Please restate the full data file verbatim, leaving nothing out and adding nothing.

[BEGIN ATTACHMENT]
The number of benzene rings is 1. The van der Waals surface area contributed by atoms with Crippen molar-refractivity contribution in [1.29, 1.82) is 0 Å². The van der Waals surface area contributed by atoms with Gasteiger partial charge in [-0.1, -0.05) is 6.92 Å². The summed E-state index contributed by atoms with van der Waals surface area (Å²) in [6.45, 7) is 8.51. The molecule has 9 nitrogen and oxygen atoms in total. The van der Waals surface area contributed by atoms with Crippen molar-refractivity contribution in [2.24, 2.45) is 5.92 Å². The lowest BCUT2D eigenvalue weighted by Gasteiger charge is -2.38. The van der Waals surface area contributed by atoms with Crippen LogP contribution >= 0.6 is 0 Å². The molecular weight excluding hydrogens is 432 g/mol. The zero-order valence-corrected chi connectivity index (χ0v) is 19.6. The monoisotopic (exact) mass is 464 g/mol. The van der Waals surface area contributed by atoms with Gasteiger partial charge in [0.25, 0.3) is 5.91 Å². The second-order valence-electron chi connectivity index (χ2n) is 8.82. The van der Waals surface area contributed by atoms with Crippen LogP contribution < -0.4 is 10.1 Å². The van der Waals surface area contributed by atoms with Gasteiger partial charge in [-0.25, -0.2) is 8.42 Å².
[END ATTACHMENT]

The number of benzene rings is 1. The van der Waals surface area contributed by atoms with Crippen molar-refractivity contribution in [1.29, 1.82) is 0 Å². The van der Waals surface area contributed by atoms with Gasteiger partial charge in [-0.1, -0.05) is 6.92 Å². The summed E-state index contributed by atoms with van der Waals surface area (Å²) in [6.45, 7) is 8.51. The molecule has 9 nitrogen and oxygen atoms in total. The van der Waals surface area contributed by atoms with Crippen molar-refractivity contribution in [2.24, 2.45) is 5.92 Å². The lowest BCUT2D eigenvalue weighted by Gasteiger charge is -2.38. The van der Waals surface area contributed by atoms with Crippen LogP contribution >= 0.6 is 0 Å². The molecular weight excluding hydrogens is 432 g/mol. The zero-order valence-corrected chi connectivity index (χ0v) is 19.6. The monoisotopic (exact) mass is 464 g/mol. The van der Waals surface area contributed by atoms with Gasteiger partial charge in [0.25, 0.3) is 5.91 Å². The second-order valence-electron chi connectivity index (χ2n) is 8.82. The van der Waals surface area contributed by atoms with Crippen LogP contribution < -0.4 is 10.1 Å². The van der Waals surface area contributed by atoms with Gasteiger partial charge in [-0.25, -0.2) is 8.42 Å².